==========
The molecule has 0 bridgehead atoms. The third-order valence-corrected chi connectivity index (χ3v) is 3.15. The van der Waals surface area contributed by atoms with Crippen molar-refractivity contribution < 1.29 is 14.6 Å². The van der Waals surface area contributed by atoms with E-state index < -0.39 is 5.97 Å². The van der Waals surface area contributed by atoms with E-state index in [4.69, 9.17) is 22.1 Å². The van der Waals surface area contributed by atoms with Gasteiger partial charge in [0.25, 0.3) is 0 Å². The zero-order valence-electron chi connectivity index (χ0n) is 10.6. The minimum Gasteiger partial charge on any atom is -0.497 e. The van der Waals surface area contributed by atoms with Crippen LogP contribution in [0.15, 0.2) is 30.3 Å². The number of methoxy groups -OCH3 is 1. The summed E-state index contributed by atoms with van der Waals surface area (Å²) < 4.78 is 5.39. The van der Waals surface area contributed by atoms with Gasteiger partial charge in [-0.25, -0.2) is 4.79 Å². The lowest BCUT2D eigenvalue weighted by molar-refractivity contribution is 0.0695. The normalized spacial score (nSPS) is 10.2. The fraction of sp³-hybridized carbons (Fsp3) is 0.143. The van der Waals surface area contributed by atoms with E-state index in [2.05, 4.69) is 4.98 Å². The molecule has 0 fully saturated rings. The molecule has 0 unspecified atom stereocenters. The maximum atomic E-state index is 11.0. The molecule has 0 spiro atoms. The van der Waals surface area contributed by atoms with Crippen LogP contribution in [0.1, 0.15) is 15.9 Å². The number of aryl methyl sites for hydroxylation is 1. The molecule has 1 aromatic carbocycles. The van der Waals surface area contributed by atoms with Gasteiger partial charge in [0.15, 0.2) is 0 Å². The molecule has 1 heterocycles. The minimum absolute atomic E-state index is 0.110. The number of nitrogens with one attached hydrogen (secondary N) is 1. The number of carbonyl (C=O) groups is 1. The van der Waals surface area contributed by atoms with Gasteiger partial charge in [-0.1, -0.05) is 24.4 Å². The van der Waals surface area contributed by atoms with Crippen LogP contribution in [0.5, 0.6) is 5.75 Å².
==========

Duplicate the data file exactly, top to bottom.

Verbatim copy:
The molecule has 0 bridgehead atoms. The third-order valence-corrected chi connectivity index (χ3v) is 3.15. The van der Waals surface area contributed by atoms with Crippen molar-refractivity contribution < 1.29 is 14.6 Å². The van der Waals surface area contributed by atoms with E-state index < -0.39 is 5.97 Å². The van der Waals surface area contributed by atoms with E-state index in [4.69, 9.17) is 22.1 Å². The van der Waals surface area contributed by atoms with Gasteiger partial charge in [0.25, 0.3) is 0 Å². The zero-order valence-electron chi connectivity index (χ0n) is 10.6. The minimum Gasteiger partial charge on any atom is -0.497 e. The van der Waals surface area contributed by atoms with Crippen LogP contribution in [0.15, 0.2) is 30.3 Å². The number of methoxy groups -OCH3 is 1. The summed E-state index contributed by atoms with van der Waals surface area (Å²) < 4.78 is 5.39. The van der Waals surface area contributed by atoms with Gasteiger partial charge in [-0.25, -0.2) is 4.79 Å². The lowest BCUT2D eigenvalue weighted by molar-refractivity contribution is 0.0695. The normalized spacial score (nSPS) is 10.2. The fraction of sp³-hybridized carbons (Fsp3) is 0.143. The van der Waals surface area contributed by atoms with E-state index in [2.05, 4.69) is 4.98 Å². The molecule has 0 fully saturated rings. The molecule has 0 unspecified atom stereocenters. The maximum atomic E-state index is 11.0. The molecule has 0 spiro atoms. The van der Waals surface area contributed by atoms with Crippen LogP contribution in [0.1, 0.15) is 15.9 Å². The number of aryl methyl sites for hydroxylation is 1. The molecule has 1 aromatic carbocycles. The van der Waals surface area contributed by atoms with Gasteiger partial charge in [0.15, 0.2) is 0 Å². The molecule has 1 heterocycles. The minimum absolute atomic E-state index is 0.110. The number of nitrogens with one attached hydrogen (secondary N) is 1. The number of carbonyl (C=O) groups is 1. The van der Waals surface area contributed by atoms with Gasteiger partial charge in [-0.1, -0.05) is 24.4 Å². The van der Waals surface area contributed by atoms with Crippen LogP contribution in [0.5, 0.6) is 5.75 Å².